Bank chief’s ‘regret’ as deputy Charlotte Hogg quits over code of conduct breach
15 March 2017
The Bank of England's newly-appointed deputy governor has resigned after coming under fire for breaking the Bank's code of conduct by failing to declare that her brother worked for Barclays.
Charlotte Hogg offered a voluntary resignation last week, before insisting in a letter to Bank governor Mark Carney on Monday that she must step down from her post.
Her resignation letter was made public on Tuesday, just moments after the House of Commons Treasury Select Committee published a report stating that her "professional competence falls short" of the standards required to fulfil her role as the Bank's deputy governor for markets and banking.
The move has prompted the Bank to overhaul its "internal structures" and launch a review to ensure its "most senior levels" abide by the code.
Responding to her resignation, Mr Carney said: "While I fully respect her decision taken in accordance with her view of what was the best for this institution, I deeply regret that Charlotte Hogg has chosen to resign from the Bank of England.
"Since Charlotte joined the Bank almost four years ago, she has transformed its management and operations."
Ms Hogg had apologised to the Committee for not formally disclosing that her brother, Quintin, was Barclays' group strategy director, which could conflict with her work on the Prudential Regulation Committee (PRC).
She had failed to declare the family link on numerous occasions since joining the Bank as chief operating officer in 2013, including when she applied to the Treasury to become deputy governor.
Ms Hogg, who was touted as a potential successor to Mr Carney, had told the Committee during a hearing that she always declared areas of conflicts of interests and was compliant with all of the Bank’s codes of conduct because she helped to write them.
Writing to Mr Carney and Anthony Habgood, chairman of the Bank’s Court, Ms Hogg said: “Last week I offered you my resignation in recognition of the fact that I made a mistake in not declaring my brother’s work on the forms that the Bank requires. It has become clear to me that I should now insist.
“As I have said, I am very sorry for that mistake. It was an honest mistake: I have made no secret of my brother’s job – indeed it was I who informed the Treasury Select Committee of it, before my hearing.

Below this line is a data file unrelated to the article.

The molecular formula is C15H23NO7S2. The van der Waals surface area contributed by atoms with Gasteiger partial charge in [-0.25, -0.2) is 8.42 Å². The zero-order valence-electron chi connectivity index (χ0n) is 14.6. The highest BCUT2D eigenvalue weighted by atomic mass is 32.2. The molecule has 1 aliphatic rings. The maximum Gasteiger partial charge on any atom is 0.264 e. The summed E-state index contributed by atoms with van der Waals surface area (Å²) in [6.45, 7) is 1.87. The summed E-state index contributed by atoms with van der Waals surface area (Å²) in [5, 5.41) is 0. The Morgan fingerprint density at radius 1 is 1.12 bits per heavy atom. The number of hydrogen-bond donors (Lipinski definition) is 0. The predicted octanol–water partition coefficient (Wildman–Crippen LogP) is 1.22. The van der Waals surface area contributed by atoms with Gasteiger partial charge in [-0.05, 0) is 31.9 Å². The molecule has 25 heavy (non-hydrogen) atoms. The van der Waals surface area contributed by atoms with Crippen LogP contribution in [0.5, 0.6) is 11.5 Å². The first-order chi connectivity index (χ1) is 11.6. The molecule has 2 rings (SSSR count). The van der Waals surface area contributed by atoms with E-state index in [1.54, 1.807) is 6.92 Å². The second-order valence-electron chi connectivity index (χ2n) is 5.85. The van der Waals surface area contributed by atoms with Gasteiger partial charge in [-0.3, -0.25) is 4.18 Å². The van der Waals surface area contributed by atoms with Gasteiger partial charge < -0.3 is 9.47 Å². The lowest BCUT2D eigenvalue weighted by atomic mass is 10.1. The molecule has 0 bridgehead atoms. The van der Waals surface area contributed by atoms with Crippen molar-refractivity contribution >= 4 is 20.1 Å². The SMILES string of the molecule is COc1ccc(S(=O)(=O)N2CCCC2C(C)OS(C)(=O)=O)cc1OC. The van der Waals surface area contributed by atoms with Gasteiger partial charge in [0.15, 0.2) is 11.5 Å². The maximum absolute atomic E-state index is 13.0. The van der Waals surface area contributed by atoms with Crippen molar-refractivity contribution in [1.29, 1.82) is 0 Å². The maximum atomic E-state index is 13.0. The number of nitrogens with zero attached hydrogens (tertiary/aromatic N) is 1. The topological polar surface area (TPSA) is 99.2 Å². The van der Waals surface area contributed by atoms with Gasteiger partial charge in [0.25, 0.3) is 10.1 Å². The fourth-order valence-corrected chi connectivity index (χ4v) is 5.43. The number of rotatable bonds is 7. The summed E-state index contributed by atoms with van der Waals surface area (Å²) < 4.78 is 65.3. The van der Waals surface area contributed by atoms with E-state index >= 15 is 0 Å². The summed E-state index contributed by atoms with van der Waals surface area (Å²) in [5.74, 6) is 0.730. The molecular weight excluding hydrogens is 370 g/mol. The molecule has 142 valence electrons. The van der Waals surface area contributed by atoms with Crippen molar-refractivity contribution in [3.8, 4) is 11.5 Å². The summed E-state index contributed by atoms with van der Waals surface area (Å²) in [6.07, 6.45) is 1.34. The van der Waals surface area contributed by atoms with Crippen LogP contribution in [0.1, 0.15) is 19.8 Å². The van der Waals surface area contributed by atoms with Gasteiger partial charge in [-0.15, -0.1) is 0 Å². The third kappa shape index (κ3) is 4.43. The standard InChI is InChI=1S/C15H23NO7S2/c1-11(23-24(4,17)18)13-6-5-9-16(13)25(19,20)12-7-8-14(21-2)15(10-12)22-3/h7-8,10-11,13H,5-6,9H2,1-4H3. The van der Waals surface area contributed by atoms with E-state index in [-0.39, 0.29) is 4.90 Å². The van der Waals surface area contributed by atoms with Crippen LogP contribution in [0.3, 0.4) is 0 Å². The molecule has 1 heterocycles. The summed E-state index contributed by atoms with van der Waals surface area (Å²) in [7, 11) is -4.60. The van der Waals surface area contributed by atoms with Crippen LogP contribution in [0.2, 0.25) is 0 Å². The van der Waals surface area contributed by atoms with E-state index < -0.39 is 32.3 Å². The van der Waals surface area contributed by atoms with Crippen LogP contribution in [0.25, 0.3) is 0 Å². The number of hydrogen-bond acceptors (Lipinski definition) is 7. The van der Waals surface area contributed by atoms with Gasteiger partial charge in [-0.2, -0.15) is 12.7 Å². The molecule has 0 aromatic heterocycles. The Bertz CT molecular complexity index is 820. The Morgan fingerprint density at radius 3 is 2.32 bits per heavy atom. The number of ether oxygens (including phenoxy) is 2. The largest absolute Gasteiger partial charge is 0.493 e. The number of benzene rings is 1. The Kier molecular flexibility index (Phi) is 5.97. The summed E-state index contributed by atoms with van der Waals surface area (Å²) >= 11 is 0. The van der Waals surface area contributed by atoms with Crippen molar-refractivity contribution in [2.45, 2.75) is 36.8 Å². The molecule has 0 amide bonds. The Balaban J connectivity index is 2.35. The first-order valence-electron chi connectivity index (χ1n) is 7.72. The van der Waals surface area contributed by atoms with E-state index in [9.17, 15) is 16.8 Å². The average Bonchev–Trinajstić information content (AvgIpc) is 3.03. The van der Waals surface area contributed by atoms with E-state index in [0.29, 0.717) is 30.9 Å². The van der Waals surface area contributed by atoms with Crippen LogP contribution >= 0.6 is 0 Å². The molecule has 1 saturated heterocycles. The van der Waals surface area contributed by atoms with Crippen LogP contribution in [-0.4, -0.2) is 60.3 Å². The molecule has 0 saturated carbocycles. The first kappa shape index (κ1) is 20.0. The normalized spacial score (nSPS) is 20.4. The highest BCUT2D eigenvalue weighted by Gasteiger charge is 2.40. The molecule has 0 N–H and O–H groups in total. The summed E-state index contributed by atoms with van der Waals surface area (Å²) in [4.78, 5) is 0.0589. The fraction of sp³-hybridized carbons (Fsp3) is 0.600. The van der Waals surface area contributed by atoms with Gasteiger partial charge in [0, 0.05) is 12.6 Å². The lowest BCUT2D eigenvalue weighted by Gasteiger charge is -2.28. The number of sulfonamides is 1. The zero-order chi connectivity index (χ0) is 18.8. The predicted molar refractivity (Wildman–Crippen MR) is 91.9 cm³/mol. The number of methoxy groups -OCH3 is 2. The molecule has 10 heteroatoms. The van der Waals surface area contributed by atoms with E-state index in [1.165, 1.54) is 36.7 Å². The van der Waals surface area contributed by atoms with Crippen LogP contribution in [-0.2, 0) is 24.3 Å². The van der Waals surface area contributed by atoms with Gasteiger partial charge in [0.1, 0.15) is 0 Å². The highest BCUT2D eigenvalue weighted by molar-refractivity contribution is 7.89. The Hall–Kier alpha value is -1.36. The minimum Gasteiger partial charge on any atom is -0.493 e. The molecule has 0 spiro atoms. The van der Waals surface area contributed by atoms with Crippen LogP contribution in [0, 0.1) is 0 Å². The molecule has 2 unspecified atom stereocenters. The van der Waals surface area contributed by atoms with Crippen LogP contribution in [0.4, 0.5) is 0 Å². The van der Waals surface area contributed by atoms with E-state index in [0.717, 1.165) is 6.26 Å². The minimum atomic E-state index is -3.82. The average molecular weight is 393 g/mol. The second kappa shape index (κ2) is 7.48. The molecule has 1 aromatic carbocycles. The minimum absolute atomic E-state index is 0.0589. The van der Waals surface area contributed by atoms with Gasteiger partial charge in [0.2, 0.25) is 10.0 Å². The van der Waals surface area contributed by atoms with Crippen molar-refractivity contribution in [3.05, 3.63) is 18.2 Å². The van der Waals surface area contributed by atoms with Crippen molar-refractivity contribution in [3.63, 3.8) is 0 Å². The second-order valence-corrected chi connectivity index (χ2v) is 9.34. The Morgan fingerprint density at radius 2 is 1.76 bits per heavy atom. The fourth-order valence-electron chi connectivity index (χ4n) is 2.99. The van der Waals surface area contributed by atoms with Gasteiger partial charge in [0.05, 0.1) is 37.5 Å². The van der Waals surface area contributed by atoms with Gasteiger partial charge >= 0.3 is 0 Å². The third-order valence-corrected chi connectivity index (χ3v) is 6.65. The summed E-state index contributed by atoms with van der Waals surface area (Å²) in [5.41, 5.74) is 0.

“But I fully accept it was a mistake, made worse by the fact that my involvement in drafting the policy made it incumbent on me to get all my own declarations absolutely right.”
Ms Hogg took up the role as deputy governor for markets and banking at the beginning of March, overseeing the Bank’s balance sheet and sitting on the Monetary Policy Committee (MPC), the Financial Policy Committee (FPC), the PRC and the Court of the Bank of England.
The PRC has direct responsibility for regulating banks, including Barclays.
Her resignation came shortly after the Treasury Committee published a damning report which criticised her mistakes, but stopped short of recommending she be axed from her role.
The influential committee, headed by Tory MP Andrew Tyrie, said she had failed “over a period of nearly four years to comply with the code of conduct, despite numerous procedural reminders and opportunities to do so”.
It said Ms Hogg had not “led by example” and it took umbrage with a letter sent by her in which she stated that her brother’s role would not present a conflict of interest in the future.
“The Committee considers that such a potential, actual or perceived conflict could well arise.”
It said her conclusion was “a serious error of judgment”.
Ms Hogg is not expected to stand down from her role immediately and will play a part in the MPC meeting on Thursday.
While she performed her deputy governor duties on top of her role as chief operating officer, it is understood that these positions are likely to be carried out by two people in the future.
In a tweet following her resignation, former chancellor George Osborne said: “Charlotte Hogg is a real loss to public life.
“Would she have gone if she had been an older man whose sister worked at a bank? I wonder…”